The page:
- The anemone stitch requires four stitches, therefore the number of stitches to cast on needs to be a multiple of four. Perfect since the ribbing is also a four stitch repeat.
Some Tips for Ribbing in Cotton
- Use an elastic cast-on. I used the crochet cast-on – not the most elastic but better than the long tail cast on for cotton ribbing. Another option is to cast-on twice the number of stitches required. Then knit or purl two together every stitch on the first row. I use this cast on for cuff down socks sometimes.
- A knit 2/purl 2 ribbing is the most elastic of all the ribbing stitches.
- To make the ribbing firmer in cotton, knit in the back of every knit stitch. This twists the stitch so it holds its shape.
I can hardly wait to make this beret in my size.
Jill Holbrook, Brookmore Creations, for Cotton Clouds
We again welcome our guest blogger, Jill Holbrook to help you learn how to substitute a yarn called for in a pattern with a Cotton Clouds’ yarn.
Jill’s love of lace knitting will inspire you to give it a try with our versatile and oh, so soft and silky Bambu 7 yarns.
Have you ever seen a pattern that called for a yarn you could not find? Maybe you just happened to have something in your stash and wanted to use that instead. It can be tricky substituting different yarns – especially if the yarn is a different fiber. Knowing about the fiber and its characteristics – how it drapes, if it has body – can help make decisions on when and how to substitute yarns.
This lovely shawl is from Margaret Stove’s book Wrapped in Lace: Knitted Heirloom Designs from Around the World.
The pattern calls for Moco Quiviut Merino Silk Lace yarn. The shawl is light (approximately 2 ounces) and airy in this yarn as it is lace weight and contains a light-weight down fiber similar to cashmere. It is knit with US size 6 (4mm) knitting needles at a gauge of 20 stitches and 34 rows over 4 inches in garter stitch. The pattern calls for 2 skeins of yarn at 300 yds each.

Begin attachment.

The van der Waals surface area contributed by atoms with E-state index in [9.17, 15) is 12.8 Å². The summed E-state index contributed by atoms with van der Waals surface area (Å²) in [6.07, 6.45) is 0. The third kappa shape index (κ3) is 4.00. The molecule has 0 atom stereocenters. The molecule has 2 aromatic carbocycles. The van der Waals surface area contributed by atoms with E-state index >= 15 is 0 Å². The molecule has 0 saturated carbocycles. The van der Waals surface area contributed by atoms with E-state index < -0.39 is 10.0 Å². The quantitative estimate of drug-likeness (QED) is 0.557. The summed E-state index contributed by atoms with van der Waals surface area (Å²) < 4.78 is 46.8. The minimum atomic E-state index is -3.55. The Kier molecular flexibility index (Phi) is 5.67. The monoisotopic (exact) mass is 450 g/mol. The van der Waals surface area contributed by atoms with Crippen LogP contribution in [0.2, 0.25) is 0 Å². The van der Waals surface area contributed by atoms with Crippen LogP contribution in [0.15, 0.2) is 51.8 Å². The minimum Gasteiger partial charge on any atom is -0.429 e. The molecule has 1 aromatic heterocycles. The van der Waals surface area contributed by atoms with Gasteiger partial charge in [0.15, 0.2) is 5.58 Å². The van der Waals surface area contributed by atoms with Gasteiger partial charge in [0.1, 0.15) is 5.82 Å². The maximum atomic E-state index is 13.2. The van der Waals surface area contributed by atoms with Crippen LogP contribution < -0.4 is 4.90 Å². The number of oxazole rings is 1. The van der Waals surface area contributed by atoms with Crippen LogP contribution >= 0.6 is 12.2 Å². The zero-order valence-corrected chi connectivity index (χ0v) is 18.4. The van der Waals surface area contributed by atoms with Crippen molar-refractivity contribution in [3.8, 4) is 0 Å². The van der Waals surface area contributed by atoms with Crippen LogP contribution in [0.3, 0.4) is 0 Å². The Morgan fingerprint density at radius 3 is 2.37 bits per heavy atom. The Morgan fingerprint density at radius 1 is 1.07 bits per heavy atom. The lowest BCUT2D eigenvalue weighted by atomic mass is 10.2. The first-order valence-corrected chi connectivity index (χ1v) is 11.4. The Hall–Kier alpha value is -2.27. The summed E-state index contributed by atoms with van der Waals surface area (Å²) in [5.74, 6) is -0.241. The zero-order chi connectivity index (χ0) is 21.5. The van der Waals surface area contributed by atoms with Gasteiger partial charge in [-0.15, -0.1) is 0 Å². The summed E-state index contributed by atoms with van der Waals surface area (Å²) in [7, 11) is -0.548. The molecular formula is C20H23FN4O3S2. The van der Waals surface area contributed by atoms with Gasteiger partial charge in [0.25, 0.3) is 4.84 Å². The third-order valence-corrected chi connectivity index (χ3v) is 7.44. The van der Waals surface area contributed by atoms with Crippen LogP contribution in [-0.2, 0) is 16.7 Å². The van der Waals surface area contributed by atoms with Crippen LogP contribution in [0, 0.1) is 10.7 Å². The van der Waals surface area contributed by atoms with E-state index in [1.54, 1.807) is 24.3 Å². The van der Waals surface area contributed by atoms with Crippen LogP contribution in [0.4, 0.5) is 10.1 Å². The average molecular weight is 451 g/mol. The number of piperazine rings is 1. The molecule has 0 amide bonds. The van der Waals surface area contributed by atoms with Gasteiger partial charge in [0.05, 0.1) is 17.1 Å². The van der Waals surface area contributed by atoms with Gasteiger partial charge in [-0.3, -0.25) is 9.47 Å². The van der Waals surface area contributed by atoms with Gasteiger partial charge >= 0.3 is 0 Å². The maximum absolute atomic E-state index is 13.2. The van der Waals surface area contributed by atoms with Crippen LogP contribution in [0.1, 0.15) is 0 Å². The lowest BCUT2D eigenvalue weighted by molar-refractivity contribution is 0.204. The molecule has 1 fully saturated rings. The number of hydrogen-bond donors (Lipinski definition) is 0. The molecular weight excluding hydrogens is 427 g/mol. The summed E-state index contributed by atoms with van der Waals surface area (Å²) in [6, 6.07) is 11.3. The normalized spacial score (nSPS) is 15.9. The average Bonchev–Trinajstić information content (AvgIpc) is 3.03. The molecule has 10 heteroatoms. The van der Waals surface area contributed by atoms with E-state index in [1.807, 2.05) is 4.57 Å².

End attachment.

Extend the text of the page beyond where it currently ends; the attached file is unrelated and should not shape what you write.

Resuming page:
However I wanted to try Cotton Clouds’ soft and silky Bambu 7 yarn on mini cones instead.
Bambu 7 is approximately twice the weight of the lace weight yarn called for in the pattern. Bamboo is generally denser than wool depending on how it is spun and plied. Also Bambu 7 does not have the elasticity or memory of wool. However, it has great drape. This shawl would have more weight in a bamboo yarn but the drape and silky effect is worth it.
The yardage in one Bambu 7 Mini Cone is close to what the pattern calls for – 525 yards versus 600 yards. One mini-cone is probably enough but knitters vary in their gauges. I always buy extra yarn so I don’t have any anxiety about running out. Usually I can find something else to do with the left over yarn – maybe a scarf. Bambu 7 is affordable enough to purchase extra, compared to other yarns.
I knit this swatch with one needle size smaller, a US size 5 (3.5mm) for more body. My gauge is close to the pattern gauge. The nice thing about shawls is that gauge is not as important. The shawl may turn out a little smaller – a shawlette – or a little bigger – a cozier wrap.
Because of the lack of elasticity in the Bambu 7 yarn, the lace will stay open so it does not need blocking. It does not change much after wet finishing, i.e. soaking and laying out. I love how it maintains its luster and sumptuous softness.
Just imagine, if you start now this could be a treasured gift for someone special at Christmas or maybe something special for you to wear to a Holiday party! Too ambitious? Try one of the gorgeous lace scarves in this book, Wrapped in Lace: Knitted Heirloom Designs from Around the World.
*Rose Shawl photo by Joe Hancock, © Interweave Press 2010, used with permission of publisher.